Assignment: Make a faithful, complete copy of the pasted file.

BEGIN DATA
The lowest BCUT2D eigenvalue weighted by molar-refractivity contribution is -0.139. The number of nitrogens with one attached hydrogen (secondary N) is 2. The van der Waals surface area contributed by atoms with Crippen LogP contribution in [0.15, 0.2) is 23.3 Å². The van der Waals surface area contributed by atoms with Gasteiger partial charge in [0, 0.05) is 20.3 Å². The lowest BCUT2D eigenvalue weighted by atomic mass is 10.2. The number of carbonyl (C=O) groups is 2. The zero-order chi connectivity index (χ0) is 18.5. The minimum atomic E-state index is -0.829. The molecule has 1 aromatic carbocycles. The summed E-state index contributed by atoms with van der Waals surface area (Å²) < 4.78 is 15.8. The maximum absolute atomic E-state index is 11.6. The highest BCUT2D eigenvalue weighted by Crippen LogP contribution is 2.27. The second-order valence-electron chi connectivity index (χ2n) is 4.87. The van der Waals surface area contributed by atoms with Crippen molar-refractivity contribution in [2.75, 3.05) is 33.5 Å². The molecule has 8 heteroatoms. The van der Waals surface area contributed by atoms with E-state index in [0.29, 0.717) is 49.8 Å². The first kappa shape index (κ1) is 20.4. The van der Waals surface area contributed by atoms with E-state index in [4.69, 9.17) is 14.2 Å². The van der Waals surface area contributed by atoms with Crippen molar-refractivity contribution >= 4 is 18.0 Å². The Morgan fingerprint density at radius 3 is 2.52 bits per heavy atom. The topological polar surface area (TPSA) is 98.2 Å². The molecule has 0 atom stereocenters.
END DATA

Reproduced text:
The lowest BCUT2D eigenvalue weighted by molar-refractivity contribution is -0.139. The number of nitrogens with one attached hydrogen (secondary N) is 2. The van der Waals surface area contributed by atoms with Crippen LogP contribution in [0.15, 0.2) is 23.3 Å². The van der Waals surface area contributed by atoms with Gasteiger partial charge in [0, 0.05) is 20.3 Å². The lowest BCUT2D eigenvalue weighted by atomic mass is 10.2. The number of carbonyl (C=O) groups is 2. The zero-order chi connectivity index (χ0) is 18.5. The minimum atomic E-state index is -0.829. The molecule has 1 aromatic carbocycles. The summed E-state index contributed by atoms with van der Waals surface area (Å²) < 4.78 is 15.8. The maximum absolute atomic E-state index is 11.6. The highest BCUT2D eigenvalue weighted by Crippen LogP contribution is 2.27. The second-order valence-electron chi connectivity index (χ2n) is 4.87. The van der Waals surface area contributed by atoms with Crippen molar-refractivity contribution in [2.75, 3.05) is 33.5 Å². The molecule has 8 heteroatoms. The van der Waals surface area contributed by atoms with E-state index in [0.29, 0.717) is 49.8 Å². The first kappa shape index (κ1) is 20.4. The van der Waals surface area contributed by atoms with E-state index in [4.69, 9.17) is 14.2 Å². The van der Waals surface area contributed by atoms with Crippen molar-refractivity contribution >= 4 is 18.0 Å². The Morgan fingerprint density at radius 3 is 2.52 bits per heavy atom. The topological polar surface area (TPSA) is 98.2 Å². The molecule has 0 atom stereocenters.